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Crash Course


student holding cat

ENGL 1301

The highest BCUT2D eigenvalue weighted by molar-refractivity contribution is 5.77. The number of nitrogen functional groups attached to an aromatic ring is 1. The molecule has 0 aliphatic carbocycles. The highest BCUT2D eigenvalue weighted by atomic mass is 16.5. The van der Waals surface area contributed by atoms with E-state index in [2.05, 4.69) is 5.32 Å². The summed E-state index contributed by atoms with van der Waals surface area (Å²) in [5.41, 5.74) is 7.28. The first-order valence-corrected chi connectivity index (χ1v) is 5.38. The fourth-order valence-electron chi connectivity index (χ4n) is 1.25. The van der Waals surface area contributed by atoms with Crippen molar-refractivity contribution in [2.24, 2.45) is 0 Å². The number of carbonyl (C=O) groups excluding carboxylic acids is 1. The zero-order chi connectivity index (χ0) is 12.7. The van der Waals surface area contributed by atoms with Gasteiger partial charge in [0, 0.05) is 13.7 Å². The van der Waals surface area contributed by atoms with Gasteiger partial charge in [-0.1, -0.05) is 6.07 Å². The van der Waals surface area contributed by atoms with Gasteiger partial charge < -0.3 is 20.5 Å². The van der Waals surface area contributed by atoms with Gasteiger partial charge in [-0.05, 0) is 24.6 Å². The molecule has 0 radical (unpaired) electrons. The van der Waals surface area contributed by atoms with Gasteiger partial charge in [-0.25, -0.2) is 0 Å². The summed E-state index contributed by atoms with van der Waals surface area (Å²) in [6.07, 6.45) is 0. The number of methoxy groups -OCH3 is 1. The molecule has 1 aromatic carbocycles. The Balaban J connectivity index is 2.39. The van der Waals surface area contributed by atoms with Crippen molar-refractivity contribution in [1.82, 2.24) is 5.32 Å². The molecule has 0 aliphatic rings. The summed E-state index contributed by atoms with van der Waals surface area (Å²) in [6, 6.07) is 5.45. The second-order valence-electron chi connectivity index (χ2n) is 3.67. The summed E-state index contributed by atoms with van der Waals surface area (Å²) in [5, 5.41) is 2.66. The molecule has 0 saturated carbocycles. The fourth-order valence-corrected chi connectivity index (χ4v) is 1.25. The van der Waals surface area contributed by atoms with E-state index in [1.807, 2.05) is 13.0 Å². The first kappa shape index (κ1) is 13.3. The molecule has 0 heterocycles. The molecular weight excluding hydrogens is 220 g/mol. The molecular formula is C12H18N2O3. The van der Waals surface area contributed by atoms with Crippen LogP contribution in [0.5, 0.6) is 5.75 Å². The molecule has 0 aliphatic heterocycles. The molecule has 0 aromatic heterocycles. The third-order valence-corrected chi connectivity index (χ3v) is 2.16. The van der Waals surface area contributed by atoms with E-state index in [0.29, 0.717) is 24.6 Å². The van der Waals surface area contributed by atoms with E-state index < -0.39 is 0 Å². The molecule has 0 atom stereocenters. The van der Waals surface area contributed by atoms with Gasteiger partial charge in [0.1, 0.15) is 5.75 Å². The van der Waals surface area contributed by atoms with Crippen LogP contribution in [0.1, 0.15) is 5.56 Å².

It’s human nature to feel a connection to other living things, particularly animals. From prehistoric cave drawings in France to novels such as Moby Dick, animals have provided creative inspiration through the generations. English Professor Tim Morris asks students in Animals, his first-year Honors College class, to read a variety of works, from J.R. Ackerley’s loving tribute to his pet German shepherd in My Dog Tulip to biologist Victoria Braithwaite’s exploration of fish behavior, Do Fish Feel Pain? “This is a good topic because the students don’t need a lot of experience or preparation,” Dr. Morris says. “It’s an interdisciplinary course and they’re reading writings from different fields, but all they have to write about in their first paper is an animal and start from there.” For freshman Baylee Fojtik, right, her pet cat is the perfect muse. Other students have selected squirrels, bats, ladybugs, cockroaches, even dinosaurs. “The idea is to notice things that perhaps have not been noticed in the published literature and also to cite some of the sources about the use of that animal,” Morris says. “For example, how horses have been depicted in art.”


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